Serrated polyps of right colon: guilty or innocent?

Authors George Michalopoulos, Charalambos Tzathas.


In recent years a lot of interest has been focused on a specific category of polyps, the so-called serrated polyps which until recently were categorized with the hyperplastic or mixed polyps and were thought to have no risk of malignant transformation. Recently though, the serrated pathway of carcinogenesis was discovered and destroyed this myth. It is believed that up to one third of all colorectal cancers arise through the serrated pathway; these cancers occur more often in the proximal colon and have specific molecular characteristics. Specific subtypes of serrated polyps (mainly the sessile serrated adenomas/polyps) are thought to be precursor lesions of these cancers. The prevention of these cancers is a challenge for gastroenterologists because their location and endoscopic characteristics renders them difficult to detect. Also, although there is a clear need for creating a specific post-polypectomy surveillance program for these lesions, to date there have been no guidelines for surveillance with a high level of evidence. In this article the main molecular, endoscopic, histological and epidemiologic characteristics of these lesions are presented, as well as recommendations for surveillance.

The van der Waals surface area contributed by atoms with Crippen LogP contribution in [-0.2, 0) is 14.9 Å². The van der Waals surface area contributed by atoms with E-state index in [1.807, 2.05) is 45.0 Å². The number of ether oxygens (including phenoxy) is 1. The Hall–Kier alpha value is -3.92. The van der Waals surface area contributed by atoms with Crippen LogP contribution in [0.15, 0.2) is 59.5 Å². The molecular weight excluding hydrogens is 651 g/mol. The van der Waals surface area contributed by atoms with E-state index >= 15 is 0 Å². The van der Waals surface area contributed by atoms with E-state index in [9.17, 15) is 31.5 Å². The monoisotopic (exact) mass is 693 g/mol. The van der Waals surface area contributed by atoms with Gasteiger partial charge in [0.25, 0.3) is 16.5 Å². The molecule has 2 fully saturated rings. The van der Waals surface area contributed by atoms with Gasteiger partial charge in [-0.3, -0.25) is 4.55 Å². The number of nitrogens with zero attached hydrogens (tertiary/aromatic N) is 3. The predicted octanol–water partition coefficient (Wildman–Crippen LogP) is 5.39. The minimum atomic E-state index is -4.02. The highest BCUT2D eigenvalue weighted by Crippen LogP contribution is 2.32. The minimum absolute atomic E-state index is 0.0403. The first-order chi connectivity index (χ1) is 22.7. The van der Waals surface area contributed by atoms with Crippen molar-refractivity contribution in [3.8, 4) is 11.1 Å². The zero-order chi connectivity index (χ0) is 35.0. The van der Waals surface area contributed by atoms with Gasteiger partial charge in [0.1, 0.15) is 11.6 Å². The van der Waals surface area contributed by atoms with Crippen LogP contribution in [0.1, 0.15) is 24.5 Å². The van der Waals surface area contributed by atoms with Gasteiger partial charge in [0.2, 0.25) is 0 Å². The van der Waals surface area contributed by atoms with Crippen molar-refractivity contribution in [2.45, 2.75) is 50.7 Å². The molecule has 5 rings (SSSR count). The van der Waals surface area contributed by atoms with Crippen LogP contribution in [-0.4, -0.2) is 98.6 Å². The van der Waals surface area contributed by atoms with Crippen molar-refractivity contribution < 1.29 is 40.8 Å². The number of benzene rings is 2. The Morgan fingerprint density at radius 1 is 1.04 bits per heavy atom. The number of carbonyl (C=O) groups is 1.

Keywords Serrated polyps, sessile serrated polyps, traditional serrated adenoma, colorectal
cancer, surveillance